“A shortlist of five or six fillies and mares would have been drawn up for Lady Bamford by Hugo Lascelles and Charlie [Brewer], and then she would have looked at them herself,” says Lock. “She tells me that as soon as she saw Dream Peace she fell in love with her, and wasn’t going to leave Tattersalls without her.
“Hugo warned her she’d be expensive. A filly coming straight off the track with that sort of race record, pedigree and physique always will be. But sometimes you’ve got to be brave and go for it, and thankfully it’s worked out.”
Lock and the infant Soul Sister arrived on the farm at a similar time three years ago. He says: “It’s easy to say now, but she was always a nice filly and was consistently high up on our grading system. She was strong, a great walker with a calm attitude and good bone. We couldn’t have dreamt that she’d be this good, of course, but we had an inkling that she might be all right.”
Dream Peace herself doesn’t tend to put her own head above the parapet, though. “You’d nearly forget she’s here,” says Lock. “She’s the quietest mare. You can put her in a field with any horse, and there’s never any fuss or fighting; she’s almost hidden in the herd.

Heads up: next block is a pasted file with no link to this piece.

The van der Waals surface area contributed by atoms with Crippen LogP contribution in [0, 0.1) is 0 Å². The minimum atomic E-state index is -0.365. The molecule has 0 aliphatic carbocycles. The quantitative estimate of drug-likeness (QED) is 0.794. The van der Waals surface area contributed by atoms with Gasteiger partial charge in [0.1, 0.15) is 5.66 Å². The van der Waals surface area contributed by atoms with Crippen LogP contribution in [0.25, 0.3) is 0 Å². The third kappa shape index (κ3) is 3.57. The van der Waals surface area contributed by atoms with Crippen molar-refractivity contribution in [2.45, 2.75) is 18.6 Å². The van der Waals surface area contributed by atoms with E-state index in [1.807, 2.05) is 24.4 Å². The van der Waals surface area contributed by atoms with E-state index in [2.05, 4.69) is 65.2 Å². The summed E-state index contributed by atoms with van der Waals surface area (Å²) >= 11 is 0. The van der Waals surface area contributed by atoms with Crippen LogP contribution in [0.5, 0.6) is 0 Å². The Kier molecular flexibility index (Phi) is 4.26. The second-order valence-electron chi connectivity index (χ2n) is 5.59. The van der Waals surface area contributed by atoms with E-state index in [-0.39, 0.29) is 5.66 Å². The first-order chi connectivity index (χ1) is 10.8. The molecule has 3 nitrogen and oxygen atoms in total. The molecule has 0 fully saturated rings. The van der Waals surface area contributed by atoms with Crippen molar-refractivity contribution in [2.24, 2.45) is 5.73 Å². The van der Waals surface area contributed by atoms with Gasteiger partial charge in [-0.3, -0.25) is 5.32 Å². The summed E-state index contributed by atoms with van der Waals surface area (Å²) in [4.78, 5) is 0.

“She’s 15.3 hands, nice and compact, with good bone and a great hindquarter. She’s the perfect mare, really: not too big and not too long. She’s quite attractive for a Dansili, with a nice head on her.”
Soul Sister was Dream Peace’s sixth offspring but first filly – “we were getting a bit worried until she came along,” admits Lock – but she now has a yearling half-sister by Le Havre (“great hind leg and good shoulder, excellent walker”) and foal half-sister by Sea The Stars (“very attractive and similar to Soul Sister”).
Dream Peace also has a two-year-old colt named Son Of Peace in training with Andre Fabre. “He’s a typical Sea The Stars but Andre has told us he’s not far off coming out, so he could be a fair bit more forward than Soul Sister.”
So enamoured were the Daylesford Stud team with Son Of Peace that Dream Peace is back in foal to Sea The Stars.
“Lady Bamford is a big fan of Sea The Stars, so we like to use him as much as we can, although I’d imagine the mare will go back to Frankel next year – we’d be mad not to,” says Lock.
Sariska, a homebred daughter of Pivotal and early yearling purchase Maycocks Bay who notched the Anglo-Irish Oaks double by winning at the Curragh practically on the bridle, sadly hasn’t been quite so brilliant at stud. She has produced three winners, albeit one of those is the Listed third Snow Moon.
“She hasn’t worked out quite as well as we’d hoped, and she’s now retired, but her three-year-old Kingman filly Tygress ran well on debut for Andre recently and her last offspring is a two-year-old filly by the same sire called Pellegrin,” says Lock.
“Sariska owes us nothing, though. She was phenomenal, especially in the Irish Oaks that day – Jamie Spencer was just a passenger. Snow Moon is producing some really nice foals for us, too.”